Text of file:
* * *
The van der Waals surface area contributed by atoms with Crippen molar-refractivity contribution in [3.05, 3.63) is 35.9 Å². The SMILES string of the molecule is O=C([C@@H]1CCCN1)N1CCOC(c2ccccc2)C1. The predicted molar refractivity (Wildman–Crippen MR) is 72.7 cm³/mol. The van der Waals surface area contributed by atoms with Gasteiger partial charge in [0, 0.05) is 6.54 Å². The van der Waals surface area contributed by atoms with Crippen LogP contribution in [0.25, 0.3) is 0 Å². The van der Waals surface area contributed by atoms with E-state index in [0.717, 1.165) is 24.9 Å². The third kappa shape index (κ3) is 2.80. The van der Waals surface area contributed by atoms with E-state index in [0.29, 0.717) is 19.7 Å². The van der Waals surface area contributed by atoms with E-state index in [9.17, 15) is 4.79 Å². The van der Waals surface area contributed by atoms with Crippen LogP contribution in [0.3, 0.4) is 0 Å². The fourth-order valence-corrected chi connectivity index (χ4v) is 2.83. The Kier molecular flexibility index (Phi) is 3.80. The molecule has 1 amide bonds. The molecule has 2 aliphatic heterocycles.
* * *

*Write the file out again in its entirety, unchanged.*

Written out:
The van der Waals surface area contributed by atoms with Crippen molar-refractivity contribution in [3.05, 3.63) is 35.9 Å². The SMILES string of the molecule is O=C([C@@H]1CCCN1)N1CCOC(c2ccccc2)C1. The predicted molar refractivity (Wildman–Crippen MR) is 72.7 cm³/mol. The van der Waals surface area contributed by atoms with Gasteiger partial charge in [0, 0.05) is 6.54 Å². The van der Waals surface area contributed by atoms with Crippen LogP contribution in [0.25, 0.3) is 0 Å². The van der Waals surface area contributed by atoms with E-state index in [0.717, 1.165) is 24.9 Å². The third kappa shape index (κ3) is 2.80. The van der Waals surface area contributed by atoms with E-state index in [0.29, 0.717) is 19.7 Å². The van der Waals surface area contributed by atoms with E-state index in [9.17, 15) is 4.79 Å². The van der Waals surface area contributed by atoms with Crippen LogP contribution in [0.3, 0.4) is 0 Å². The fourth-order valence-corrected chi connectivity index (χ4v) is 2.83. The Kier molecular flexibility index (Phi) is 3.80. The molecule has 1 amide bonds. The molecule has 2 aliphatic heterocycles.